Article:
Warp - terminal reimagined

Warp - terminal reimagined

“Because he's the hero Gotham deserves, but not the one it needs right now." - Jonathan Nolan, The Dark Knight

Terminals - powerful things. If you know how to operate a terminal - you know how to manage your machine in ways that others (non-terminals) don't. I am not going to dive deep into UI vs terminal, but I will, however, share my excitement about a tool that I came across recently - Warp.

To me - managing a terminal can be awkward, especially if you are just dipping your toes into terminal-like life for the first time. Warp makes it easy. (btw, I am not paid or affiliated with Warp in any way - this is my real excitement and experience with it)

Each command is based on blocks, which in itself allows you to do different things with them:

  • Copy command

  • Copy output

  • Find within a block (searching text inside the result of each command, instead of a whole terminal window)


  • And some other useful things, that I leave to you to find out... :)

List of my four favorite things so far


It is fast. Like, native fast. The terminal is done in Rust and you can read more about it here, team behind Warp publishes a fantastic read about the ideology and goals within it. Working with it feels very snappy, with blazingly (yeah, I know you might have saw adjective blazingly everywhere by now) fast response and fast scroll-through. I notice fast scroll-through on purpose, because for me - having M1 Mac and some medium-sized output in the VSCode terminal makes the scrolling experience very painful, with freezes on scrolling. Not a thing anymore with Warp.


One of my favorite things - access Warp at any place, any time. Warp allows you to have a "global" shortcut key, that opens it up regardless of what you are doing. Warp is constantly running my servers now, where I can open output at any given time and check how things are in my garden.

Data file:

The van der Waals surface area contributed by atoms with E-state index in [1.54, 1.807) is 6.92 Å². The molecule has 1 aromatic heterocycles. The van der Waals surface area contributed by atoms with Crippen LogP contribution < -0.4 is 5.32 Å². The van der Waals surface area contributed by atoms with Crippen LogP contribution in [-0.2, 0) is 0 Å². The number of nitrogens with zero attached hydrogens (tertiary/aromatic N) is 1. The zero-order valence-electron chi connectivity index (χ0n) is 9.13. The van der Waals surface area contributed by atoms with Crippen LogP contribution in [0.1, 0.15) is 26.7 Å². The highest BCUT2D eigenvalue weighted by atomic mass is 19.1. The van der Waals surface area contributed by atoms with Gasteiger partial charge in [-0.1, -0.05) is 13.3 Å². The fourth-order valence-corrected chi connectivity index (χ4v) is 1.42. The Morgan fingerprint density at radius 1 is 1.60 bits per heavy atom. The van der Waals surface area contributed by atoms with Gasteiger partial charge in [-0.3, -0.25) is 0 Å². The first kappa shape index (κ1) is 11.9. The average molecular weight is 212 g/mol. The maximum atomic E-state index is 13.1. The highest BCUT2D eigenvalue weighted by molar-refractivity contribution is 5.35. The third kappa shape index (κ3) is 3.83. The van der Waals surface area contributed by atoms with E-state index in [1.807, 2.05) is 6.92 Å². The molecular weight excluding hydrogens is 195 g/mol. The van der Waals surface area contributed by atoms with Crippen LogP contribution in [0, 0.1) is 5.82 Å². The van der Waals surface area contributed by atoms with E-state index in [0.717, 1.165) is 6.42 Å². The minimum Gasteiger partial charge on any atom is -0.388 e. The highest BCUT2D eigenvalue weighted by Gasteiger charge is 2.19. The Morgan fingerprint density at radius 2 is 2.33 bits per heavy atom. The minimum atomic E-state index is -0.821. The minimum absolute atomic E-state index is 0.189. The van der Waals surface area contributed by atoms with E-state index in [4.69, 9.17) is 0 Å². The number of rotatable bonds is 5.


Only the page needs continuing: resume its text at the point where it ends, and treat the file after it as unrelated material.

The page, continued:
Give it a go, and search for - Global hotkey settings, in the Features tab.


Simple and done with good taste. It comes with prebuilt themes (dark and light) for you to select from, or should you feel expressive enough - you can create your themes. Let me know if that's something that would interest you and I will craft one artisanal, just for you.


Create your kind of "templates" or presets, that you can find by description and reuse at any time. More about this some other time, but do let me know if that's something you would be interested in and I will craft another article just for this.

Input experience

The input itself is just a regular text editor. No more "struggles" on how to move cursours from one place to another. If you ever typed text in a simple text area - you will do just fine in Warp.


A thing that buzzes everywhere now, but it AI in Warp has a simple but noble goal to do:

  • Remind you of a command you might have forgotten

  • Explain a command in case you are not sure what it does

  • Suggest you a command for a use case you need

I no longer google stuff like "how to remove a file from git tracking" or "how to replace a text in a string and save it to a file". Everything is available to me in my own editor.

And guess what - I am not paying for it, this is all for free.

However, if you do decide to try and this article was helpful, you can always use my referral link, that supposed to give me more nice themes :)


Then, it will be your turn to give away referrals...

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